|Reaching the top of the Lockhart ridge line|
Generally, during the summer I consider any weekend “down” that doesn’t include climbing a new peak. I’ve walked across Cochrane and climbed Mount Lockhart before. Both are wonderful things to do.
Given the large crowds that turned out in Helena and Missoula for the opening, I was surprised by how uncrowded the theater was on the first night’s showing of the film that’s doing so well nationally. About the only way I can account for the mediocre attendance is that it’s awfully heavy fare at the end of a long workweek, and Great Falls audiences want escapism (Spider Man 2?) rather than realism.
It is well enough done if you make allowances for Moore’s liberal biases and his stated goal of trying to unelect President Bush. My chief concern is that it is easy to make a very public figure like Bush look awfully bad because the camera is trained on him so much. No one can look too good with all that scrutiny.
I was sickened by the movie’s interviews with our soldiers in Iraq who hype themselves on heavy metal with obscene lyrics before going on bombing raids.
Moore’s strongest point was that the American people have been fed a constant diet of fear; they have accepted it with terrible consequences.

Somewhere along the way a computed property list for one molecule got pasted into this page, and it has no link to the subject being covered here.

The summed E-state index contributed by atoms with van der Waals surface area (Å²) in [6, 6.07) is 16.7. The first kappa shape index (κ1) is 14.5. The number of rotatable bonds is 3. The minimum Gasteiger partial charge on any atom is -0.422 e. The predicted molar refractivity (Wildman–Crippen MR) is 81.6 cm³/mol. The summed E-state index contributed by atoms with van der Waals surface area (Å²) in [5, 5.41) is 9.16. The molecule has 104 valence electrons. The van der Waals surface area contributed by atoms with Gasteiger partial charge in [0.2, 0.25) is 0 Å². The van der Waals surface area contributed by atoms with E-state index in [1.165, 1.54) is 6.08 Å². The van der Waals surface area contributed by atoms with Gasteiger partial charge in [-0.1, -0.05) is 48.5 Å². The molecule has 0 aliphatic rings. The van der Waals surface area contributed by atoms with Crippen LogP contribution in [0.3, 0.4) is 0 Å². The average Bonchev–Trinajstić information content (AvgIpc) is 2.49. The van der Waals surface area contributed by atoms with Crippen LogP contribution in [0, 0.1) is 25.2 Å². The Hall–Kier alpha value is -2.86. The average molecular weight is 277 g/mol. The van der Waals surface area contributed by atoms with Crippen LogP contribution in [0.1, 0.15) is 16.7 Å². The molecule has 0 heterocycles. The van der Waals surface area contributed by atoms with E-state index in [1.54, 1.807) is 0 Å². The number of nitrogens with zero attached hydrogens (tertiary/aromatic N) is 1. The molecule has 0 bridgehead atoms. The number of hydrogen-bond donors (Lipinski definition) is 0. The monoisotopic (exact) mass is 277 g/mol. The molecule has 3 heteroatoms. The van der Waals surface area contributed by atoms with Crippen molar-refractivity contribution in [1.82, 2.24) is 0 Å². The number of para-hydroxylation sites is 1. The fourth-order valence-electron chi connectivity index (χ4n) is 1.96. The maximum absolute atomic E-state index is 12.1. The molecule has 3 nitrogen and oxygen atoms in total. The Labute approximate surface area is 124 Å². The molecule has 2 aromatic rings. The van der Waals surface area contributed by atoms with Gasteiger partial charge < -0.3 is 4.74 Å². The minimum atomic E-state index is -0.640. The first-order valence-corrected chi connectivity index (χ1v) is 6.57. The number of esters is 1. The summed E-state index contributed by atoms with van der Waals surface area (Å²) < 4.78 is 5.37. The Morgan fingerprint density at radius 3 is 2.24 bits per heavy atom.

We walked the Cochrane Dam crossing on Saturday in extreme heat and with storm clouds building overhead. Get out quickly to enjoy the prickly pear cactus that is in full bloom. There are fields of the cactus with their yellow flowers along the way. The yucca seems especially plentiful and beautiful this year.
I was surprised to see Doug Wicks, the trail’s coordinator, doing a salvage project adjacent to the dam. What a dedicated soul! Great Falls is blessed to have him.
He said some 15 people had crossed the dam by 3:30 p.m. on Saturday, and he was pleased with the number.
Mount Lockhart, at 8,690 feet, sits behind the Teton Pass Ski Area hill and forms the Bob Marshall boundary.
I had pledged a hike during KGPR’s fundraiser and Diane Young had purchased it for her son-in-law Matt Jackson and her husband, Ray Young.
I try to climb this gorgeous mountain at least yearly. We did a counter clockwise ridge traverse up Waldron Creek. The wildflowers were resplendent, particularly the tall and alpine forget me nots and the scarlet Indian paintbrush.
There was a large snowfield on the summit ridge, which has been present for a number of years because of the drought. Traversing it is always a thrill, and I was glad to see that it was back. I hope it means we’re not as prone to have forest fires!
It was a good tune-up for Glacier Park and Glacier Mountaineering Society Week a week from now.